TV/VCR/Stereo Troubleshooting/Home stereo - dead channel

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Question
Hi there,

I have an Onkyo home stereo receiver - model TX-SR302.  It was working fine for several years until recently when the left channel went dead.  I carefully checked to be sure the problem is not with the external wiring or speakers.  All left side channel options are dead (including headphones, Speakers B / Surround).  After 2 weeks of being dead the left channel briefly worked, then died again, presumably for good until it gets fixed.

If the problem was somewhat intermittent as I just described, would you think it's more likely to be a corroded switch contact versus a fried component?

I have the service manual which shows lots of block diagrams and schematics, etc., though it's very short on troubleshooting procedures.  A few other forums I've browsed mention that the problem could be anywhere, and that one would need to start checking voltages at lots of different locations to find which ones are not within spec.

I'm ready to do this, though can you provide any suggestions of where I could check first?  Are there any components that are likely to have failed, where I can narrow my search?

The receiver does have a diagnostic mode via its LED display screen, which can test for protection mode and other things, though it did not appear to have a diagnostic mode to check for why a channel is dead - though please correct me if I'm wrong.

Thanks!!!
Eric E.

Answer
Yes, a dead channel can come from anywhere in the amplification chain and power supply feed lines.  In older units it is sometimes best to suspect a bad (short, open, intermittent) capacitor as they are often the first electronic component to fail.  Especially the electrolytic type which are found in the power supply and as ripple reducers on the voltage line to the output section of the amplifier.

Another cause of a dead channel that is very common is a shorted voice coil in the speaker connected to it.  Best way to check that is to swap the speakers from one channel to the other. If the speaker is the problem you will find the bad channel will switch over to the right side and the left side will then be good!  But, maybe you have already checked that out.  The reason I want to make sure on that is because the description you offered of the intermittent conditions and then a total failure is very common with the bass speaker voice coil.   And, especially when it has been driven hard with loud playback of music.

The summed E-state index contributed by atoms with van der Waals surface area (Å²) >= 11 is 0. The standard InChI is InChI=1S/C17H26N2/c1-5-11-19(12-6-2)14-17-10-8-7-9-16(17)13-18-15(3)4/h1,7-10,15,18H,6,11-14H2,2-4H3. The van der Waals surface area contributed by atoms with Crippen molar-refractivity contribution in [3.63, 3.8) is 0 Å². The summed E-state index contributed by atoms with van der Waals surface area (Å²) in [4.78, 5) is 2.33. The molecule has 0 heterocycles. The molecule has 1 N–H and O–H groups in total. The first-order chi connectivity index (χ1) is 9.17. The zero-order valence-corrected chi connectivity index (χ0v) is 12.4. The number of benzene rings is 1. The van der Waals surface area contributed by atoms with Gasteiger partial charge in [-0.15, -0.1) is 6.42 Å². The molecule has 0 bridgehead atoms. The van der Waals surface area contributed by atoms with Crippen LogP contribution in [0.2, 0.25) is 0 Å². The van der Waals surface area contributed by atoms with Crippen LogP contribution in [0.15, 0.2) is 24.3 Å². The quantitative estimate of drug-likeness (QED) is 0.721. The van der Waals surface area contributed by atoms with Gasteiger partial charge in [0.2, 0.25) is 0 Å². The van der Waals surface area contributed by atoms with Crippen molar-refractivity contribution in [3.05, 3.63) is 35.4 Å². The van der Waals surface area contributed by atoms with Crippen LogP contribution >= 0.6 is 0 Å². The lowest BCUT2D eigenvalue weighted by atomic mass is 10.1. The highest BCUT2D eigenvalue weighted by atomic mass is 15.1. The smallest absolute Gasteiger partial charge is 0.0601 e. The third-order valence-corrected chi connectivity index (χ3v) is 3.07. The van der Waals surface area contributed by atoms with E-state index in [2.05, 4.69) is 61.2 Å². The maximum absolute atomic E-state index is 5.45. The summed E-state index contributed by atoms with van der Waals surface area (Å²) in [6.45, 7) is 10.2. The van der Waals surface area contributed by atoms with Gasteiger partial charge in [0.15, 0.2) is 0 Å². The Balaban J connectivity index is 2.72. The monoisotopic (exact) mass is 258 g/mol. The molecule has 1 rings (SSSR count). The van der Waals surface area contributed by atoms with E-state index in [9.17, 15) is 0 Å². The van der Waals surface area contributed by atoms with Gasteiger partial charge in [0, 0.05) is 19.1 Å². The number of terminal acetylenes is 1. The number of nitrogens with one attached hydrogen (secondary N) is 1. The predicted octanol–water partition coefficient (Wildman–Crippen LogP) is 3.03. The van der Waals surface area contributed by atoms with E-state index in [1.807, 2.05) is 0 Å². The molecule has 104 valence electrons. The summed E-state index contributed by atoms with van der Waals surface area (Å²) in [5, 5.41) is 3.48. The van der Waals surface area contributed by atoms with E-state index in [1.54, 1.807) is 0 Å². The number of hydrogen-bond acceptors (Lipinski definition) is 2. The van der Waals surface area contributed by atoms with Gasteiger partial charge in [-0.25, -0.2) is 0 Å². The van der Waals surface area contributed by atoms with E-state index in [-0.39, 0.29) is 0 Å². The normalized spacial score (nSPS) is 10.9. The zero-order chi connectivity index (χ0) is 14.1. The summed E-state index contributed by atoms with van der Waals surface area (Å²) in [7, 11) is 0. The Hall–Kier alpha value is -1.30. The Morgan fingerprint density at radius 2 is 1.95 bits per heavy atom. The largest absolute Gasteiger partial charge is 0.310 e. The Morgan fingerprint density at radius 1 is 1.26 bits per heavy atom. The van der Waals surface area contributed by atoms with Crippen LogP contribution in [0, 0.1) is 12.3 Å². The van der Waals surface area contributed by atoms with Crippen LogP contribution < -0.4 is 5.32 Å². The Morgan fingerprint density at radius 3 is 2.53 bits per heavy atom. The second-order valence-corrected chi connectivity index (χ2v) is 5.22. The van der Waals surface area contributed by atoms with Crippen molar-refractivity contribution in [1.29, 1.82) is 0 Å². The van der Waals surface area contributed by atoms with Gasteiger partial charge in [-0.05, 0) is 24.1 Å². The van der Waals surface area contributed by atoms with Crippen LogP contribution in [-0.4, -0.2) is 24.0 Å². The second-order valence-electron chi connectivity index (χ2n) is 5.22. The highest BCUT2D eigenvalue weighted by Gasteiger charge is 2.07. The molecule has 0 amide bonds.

Since you have the service manual you should do some testing of the dc voltages around the amplification chain.  And, especially if you have a signal tracer you can put a signal in and just follow the signal along the pathway until it is lost then you know where it got 'stopped'.

An oscilloscope is a good signal tracer as you can put the probe along the chain of amplifiers and tell where it has failed, as above.

If the electrolytics and speaker checks don't come up with anything you should consider the output amplifier section as one of the firt to go since it is a heat generator and can often the be the cause of premature failure.  Replacing the output module or power transistors that are mounted on the heatsink is no easy job!

Hope this will keep you going towards a good solution.  

TV/VCR/Stereo Troubleshooting

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cleggsan

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Consumer Electronics of all kinds. Audio, esoteric audio systems and components, video, tv. Digital equipment for consumer use. Ham radio and automotive electronics. Note: I give advice on tv repair based on general consumer electronics engineering experience but I am not engaged in actual repair of sets. MAKE SURE YOU GIVE THE MAKE AND MODEL NUMBER AND AGE OF THE SET. BE SURE TO CHECK YOUR EMAIL FOR THE RETURN ANSWER DURING THE NEXT 24 HOURS AS I TRY TO REPLY TO ALL QUESTIONS WITHIN THE SAME DAY IF NOT THE SAME HOUR.

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